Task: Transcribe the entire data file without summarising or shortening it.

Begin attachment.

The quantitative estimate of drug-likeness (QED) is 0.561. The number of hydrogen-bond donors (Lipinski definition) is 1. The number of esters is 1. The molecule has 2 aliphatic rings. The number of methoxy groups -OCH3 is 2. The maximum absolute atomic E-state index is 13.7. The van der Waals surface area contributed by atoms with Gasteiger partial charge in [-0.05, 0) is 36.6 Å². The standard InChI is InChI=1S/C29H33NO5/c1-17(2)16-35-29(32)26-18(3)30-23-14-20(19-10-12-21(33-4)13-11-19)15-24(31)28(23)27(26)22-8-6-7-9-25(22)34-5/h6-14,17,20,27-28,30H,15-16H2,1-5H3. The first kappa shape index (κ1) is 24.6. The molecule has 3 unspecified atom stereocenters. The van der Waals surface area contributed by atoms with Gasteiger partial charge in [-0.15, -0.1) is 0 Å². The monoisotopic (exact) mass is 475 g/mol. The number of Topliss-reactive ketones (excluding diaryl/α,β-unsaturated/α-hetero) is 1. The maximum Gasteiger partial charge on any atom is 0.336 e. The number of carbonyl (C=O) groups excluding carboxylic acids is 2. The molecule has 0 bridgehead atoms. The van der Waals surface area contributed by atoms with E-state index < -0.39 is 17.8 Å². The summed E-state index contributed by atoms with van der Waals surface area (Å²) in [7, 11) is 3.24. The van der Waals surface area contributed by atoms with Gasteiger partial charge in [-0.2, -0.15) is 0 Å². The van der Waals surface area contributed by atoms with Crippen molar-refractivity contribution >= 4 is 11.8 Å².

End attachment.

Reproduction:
The quantitative estimate of drug-likeness (QED) is 0.561. The number of hydrogen-bond donors (Lipinski definition) is 1. The number of esters is 1. The molecule has 2 aliphatic rings. The number of methoxy groups -OCH3 is 2. The maximum absolute atomic E-state index is 13.7. The van der Waals surface area contributed by atoms with Gasteiger partial charge in [-0.05, 0) is 36.6 Å². The standard InChI is InChI=1S/C29H33NO5/c1-17(2)16-35-29(32)26-18(3)30-23-14-20(19-10-12-21(33-4)13-11-19)15-24(31)28(23)27(26)22-8-6-7-9-25(22)34-5/h6-14,17,20,27-28,30H,15-16H2,1-5H3. The first kappa shape index (κ1) is 24.6. The molecule has 3 unspecified atom stereocenters. The van der Waals surface area contributed by atoms with Gasteiger partial charge in [-0.15, -0.1) is 0 Å². The monoisotopic (exact) mass is 475 g/mol. The number of Topliss-reactive ketones (excluding diaryl/α,β-unsaturated/α-hetero) is 1. The maximum Gasteiger partial charge on any atom is 0.336 e. The number of carbonyl (C=O) groups excluding carboxylic acids is 2. The molecule has 0 bridgehead atoms. The van der Waals surface area contributed by atoms with E-state index < -0.39 is 17.8 Å². The summed E-state index contributed by atoms with van der Waals surface area (Å²) in [7, 11) is 3.24. The van der Waals surface area contributed by atoms with Gasteiger partial charge in [-0.2, -0.15) is 0 Å². The van der Waals surface area contributed by atoms with Crippen molar-refractivity contribution >= 4 is 11.8 Å².